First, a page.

Who Is This Proverbs 31 Lady, Anyway? (P. 4)

Proverbs 31:16-20

(16)  She considereth a field, and buyeth it: with the fruit of her hands she planteth a vineyard.

(17)  She girdeth her loins with strength, and strengtheneth her arms.

(18)  She perceiveth that her merchandise is good: her candle goeth not out by night.

(19)  She layeth her hands to the spindle, and her hands hold the distaff.

(20)  She stretcheth out her hand to the poor; yea, she reacheth forth her hands to the needy.

This lady has good business sense.

“She considers a field and buys it.” Clearly her good stewardship carries her beyond her home to the point where she is able to conduct her own business. It sounds here like she is into real estate and agriculture. What is interesting to note is her independence. This is a business decision she Continue reading

Paul the Loving Mother (1 Thessalonians 2:7-8)

The central characteristic of the steward of is faithfulness. The central characteristic of a mother is gentleness. A mother has a bond with her child that is unlike any other. She has literally poured herself into the life of that child. She has a vested interest in that little one because she has invested so much. It’s that level of care that God expects us to put into the lives of others.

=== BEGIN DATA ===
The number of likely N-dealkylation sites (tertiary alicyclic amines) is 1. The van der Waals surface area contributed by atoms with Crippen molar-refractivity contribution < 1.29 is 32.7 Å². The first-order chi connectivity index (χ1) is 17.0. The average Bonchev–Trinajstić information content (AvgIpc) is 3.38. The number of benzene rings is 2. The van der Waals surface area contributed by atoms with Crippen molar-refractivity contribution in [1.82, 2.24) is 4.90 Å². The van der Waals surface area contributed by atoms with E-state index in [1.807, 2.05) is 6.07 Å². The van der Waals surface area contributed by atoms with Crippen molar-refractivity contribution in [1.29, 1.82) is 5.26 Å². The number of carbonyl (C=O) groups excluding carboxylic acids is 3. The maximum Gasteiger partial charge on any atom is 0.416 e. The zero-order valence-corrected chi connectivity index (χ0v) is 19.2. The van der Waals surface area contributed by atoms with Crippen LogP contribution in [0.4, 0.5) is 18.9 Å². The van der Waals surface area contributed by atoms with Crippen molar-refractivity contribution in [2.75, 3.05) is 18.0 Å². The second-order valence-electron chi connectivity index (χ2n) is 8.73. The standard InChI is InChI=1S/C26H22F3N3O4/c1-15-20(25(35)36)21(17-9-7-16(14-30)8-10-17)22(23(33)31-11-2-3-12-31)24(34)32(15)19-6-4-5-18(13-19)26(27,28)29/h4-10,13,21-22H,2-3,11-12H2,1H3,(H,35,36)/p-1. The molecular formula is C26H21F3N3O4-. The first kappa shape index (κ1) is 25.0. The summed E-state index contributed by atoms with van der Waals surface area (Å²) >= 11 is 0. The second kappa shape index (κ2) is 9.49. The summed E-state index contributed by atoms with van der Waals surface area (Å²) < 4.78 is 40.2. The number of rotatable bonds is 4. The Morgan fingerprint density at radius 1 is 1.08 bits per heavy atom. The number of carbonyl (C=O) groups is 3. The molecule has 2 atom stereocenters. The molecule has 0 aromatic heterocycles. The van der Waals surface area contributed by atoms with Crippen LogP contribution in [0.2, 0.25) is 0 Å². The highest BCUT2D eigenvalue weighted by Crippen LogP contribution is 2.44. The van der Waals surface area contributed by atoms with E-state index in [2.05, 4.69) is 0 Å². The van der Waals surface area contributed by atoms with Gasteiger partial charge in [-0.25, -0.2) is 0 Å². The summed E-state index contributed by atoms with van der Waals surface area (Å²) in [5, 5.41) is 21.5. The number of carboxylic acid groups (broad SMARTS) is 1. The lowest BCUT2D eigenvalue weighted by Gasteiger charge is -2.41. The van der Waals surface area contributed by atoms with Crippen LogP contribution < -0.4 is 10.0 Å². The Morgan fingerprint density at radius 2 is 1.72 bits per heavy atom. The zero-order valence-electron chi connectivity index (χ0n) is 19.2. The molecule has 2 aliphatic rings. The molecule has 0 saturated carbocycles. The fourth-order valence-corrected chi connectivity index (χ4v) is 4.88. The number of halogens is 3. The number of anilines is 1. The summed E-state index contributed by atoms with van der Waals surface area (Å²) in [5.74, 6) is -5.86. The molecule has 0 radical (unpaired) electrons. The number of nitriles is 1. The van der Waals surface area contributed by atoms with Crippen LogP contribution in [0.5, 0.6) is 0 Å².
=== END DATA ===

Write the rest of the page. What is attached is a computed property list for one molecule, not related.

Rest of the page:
Love means self-sacrifice

Paul was always careful to use his authority in love. Like a mom, he made sacrifices to help raise his spiritual children to maturity, even if it hurt him personally (2 Corinthians 12:15).

1 Thessalonians 2:7-8

(7)  But we were gentle among you, even as a nurse cherisheth her children:

(8)  So being affectionately desirous of you, we were willing to have imparted unto you, not the gospel of God only, but also our own souls, because ye were dear unto us.

Nourishing involves teaching